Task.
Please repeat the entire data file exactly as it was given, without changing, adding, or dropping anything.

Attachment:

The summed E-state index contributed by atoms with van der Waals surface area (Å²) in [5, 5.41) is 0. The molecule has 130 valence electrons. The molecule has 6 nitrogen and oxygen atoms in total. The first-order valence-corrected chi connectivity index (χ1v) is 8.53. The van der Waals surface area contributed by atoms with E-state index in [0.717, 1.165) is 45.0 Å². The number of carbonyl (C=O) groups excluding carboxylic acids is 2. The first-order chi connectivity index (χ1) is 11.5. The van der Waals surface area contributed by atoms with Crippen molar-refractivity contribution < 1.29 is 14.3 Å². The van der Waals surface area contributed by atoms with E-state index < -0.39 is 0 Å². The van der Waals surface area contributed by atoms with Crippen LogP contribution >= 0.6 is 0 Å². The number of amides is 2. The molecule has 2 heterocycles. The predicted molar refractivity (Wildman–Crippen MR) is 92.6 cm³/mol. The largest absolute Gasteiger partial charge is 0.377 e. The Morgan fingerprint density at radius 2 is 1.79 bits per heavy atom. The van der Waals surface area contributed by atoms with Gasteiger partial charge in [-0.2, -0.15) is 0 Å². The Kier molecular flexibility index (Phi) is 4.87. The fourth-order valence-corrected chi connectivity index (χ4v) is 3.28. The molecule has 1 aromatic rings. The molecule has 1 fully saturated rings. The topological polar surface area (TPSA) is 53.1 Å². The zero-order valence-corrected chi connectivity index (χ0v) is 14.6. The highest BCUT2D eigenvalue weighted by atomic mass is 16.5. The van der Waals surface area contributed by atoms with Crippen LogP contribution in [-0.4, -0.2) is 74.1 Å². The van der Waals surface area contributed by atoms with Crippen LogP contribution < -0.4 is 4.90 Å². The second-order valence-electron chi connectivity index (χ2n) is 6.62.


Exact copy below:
The summed E-state index contributed by atoms with van der Waals surface area (Å²) in [5, 5.41) is 0. The molecule has 130 valence electrons. The molecule has 6 nitrogen and oxygen atoms in total. The first-order valence-corrected chi connectivity index (χ1v) is 8.53. The van der Waals surface area contributed by atoms with E-state index in [0.717, 1.165) is 45.0 Å². The number of carbonyl (C=O) groups excluding carboxylic acids is 2. The first-order chi connectivity index (χ1) is 11.5. The van der Waals surface area contributed by atoms with Crippen molar-refractivity contribution < 1.29 is 14.3 Å². The van der Waals surface area contributed by atoms with E-state index < -0.39 is 0 Å². The van der Waals surface area contributed by atoms with Crippen LogP contribution >= 0.6 is 0 Å². The number of amides is 2. The molecule has 2 heterocycles. The predicted molar refractivity (Wildman–Crippen MR) is 92.6 cm³/mol. The largest absolute Gasteiger partial charge is 0.377 e. The Morgan fingerprint density at radius 2 is 1.79 bits per heavy atom. The van der Waals surface area contributed by atoms with Gasteiger partial charge in [-0.2, -0.15) is 0 Å². The Kier molecular flexibility index (Phi) is 4.87. The fourth-order valence-corrected chi connectivity index (χ4v) is 3.28. The molecule has 1 aromatic rings. The molecule has 1 fully saturated rings. The topological polar surface area (TPSA) is 53.1 Å². The zero-order valence-corrected chi connectivity index (χ0v) is 14.6. The highest BCUT2D eigenvalue weighted by atomic mass is 16.5. The van der Waals surface area contributed by atoms with Crippen LogP contribution in [-0.4, -0.2) is 74.1 Å². The van der Waals surface area contributed by atoms with Crippen LogP contribution < -0.4 is 4.90 Å². The second-order valence-electron chi connectivity index (χ2n) is 6.62.